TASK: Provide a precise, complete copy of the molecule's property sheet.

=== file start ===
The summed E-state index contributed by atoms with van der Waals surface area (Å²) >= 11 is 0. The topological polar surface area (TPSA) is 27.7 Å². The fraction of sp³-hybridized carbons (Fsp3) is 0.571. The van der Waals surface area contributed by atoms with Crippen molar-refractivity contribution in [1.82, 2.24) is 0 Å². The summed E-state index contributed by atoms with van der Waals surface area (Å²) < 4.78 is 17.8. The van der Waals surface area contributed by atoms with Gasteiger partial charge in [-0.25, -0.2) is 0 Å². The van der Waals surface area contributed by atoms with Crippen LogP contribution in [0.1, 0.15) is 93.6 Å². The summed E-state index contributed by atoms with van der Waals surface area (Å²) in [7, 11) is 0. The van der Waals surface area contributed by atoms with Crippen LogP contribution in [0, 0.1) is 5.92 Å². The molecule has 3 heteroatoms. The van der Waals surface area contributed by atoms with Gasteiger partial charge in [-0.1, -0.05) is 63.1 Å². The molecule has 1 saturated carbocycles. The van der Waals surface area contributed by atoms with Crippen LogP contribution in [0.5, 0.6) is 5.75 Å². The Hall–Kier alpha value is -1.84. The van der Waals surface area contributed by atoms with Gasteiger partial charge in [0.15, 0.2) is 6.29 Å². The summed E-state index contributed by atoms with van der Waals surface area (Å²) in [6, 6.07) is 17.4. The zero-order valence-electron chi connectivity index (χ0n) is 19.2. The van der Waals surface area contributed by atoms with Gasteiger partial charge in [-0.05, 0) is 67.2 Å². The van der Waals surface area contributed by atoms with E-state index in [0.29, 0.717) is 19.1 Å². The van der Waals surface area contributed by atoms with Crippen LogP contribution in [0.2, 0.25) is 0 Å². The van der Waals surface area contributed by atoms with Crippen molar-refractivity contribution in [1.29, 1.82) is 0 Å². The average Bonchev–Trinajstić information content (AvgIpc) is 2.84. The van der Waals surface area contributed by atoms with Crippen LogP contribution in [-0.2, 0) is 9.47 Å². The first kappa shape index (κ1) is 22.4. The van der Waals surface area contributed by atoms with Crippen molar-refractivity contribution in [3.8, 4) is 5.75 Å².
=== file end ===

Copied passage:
The summed E-state index contributed by atoms with van der Waals surface area (Å²) >= 11 is 0. The topological polar surface area (TPSA) is 27.7 Å². The fraction of sp³-hybridized carbons (Fsp3) is 0.571. The van der Waals surface area contributed by atoms with Crippen molar-refractivity contribution in [1.82, 2.24) is 0 Å². The summed E-state index contributed by atoms with van der Waals surface area (Å²) < 4.78 is 17.8. The van der Waals surface area contributed by atoms with Gasteiger partial charge in [-0.25, -0.2) is 0 Å². The van der Waals surface area contributed by atoms with Crippen LogP contribution in [0.1, 0.15) is 93.6 Å². The summed E-state index contributed by atoms with van der Waals surface area (Å²) in [7, 11) is 0. The van der Waals surface area contributed by atoms with Crippen LogP contribution in [0, 0.1) is 5.92 Å². The molecule has 3 heteroatoms. The van der Waals surface area contributed by atoms with Gasteiger partial charge in [-0.1, -0.05) is 63.1 Å². The molecule has 1 saturated carbocycles. The van der Waals surface area contributed by atoms with Crippen LogP contribution in [0.5, 0.6) is 5.75 Å². The Hall–Kier alpha value is -1.84. The van der Waals surface area contributed by atoms with Gasteiger partial charge in [0.15, 0.2) is 6.29 Å². The summed E-state index contributed by atoms with van der Waals surface area (Å²) in [6, 6.07) is 17.4. The zero-order valence-electron chi connectivity index (χ0n) is 19.2. The van der Waals surface area contributed by atoms with Gasteiger partial charge in [-0.05, 0) is 67.2 Å². The van der Waals surface area contributed by atoms with E-state index in [0.29, 0.717) is 19.1 Å². The van der Waals surface area contributed by atoms with Crippen LogP contribution in [0.2, 0.25) is 0 Å². The van der Waals surface area contributed by atoms with Crippen molar-refractivity contribution in [1.29, 1.82) is 0 Å². The average Bonchev–Trinajstić information content (AvgIpc) is 2.84. The van der Waals surface area contributed by atoms with Crippen LogP contribution in [-0.2, 0) is 9.47 Å². The first kappa shape index (κ1) is 22.4. The van der Waals surface area contributed by atoms with Crippen molar-refractivity contribution in [3.8, 4) is 5.75 Å².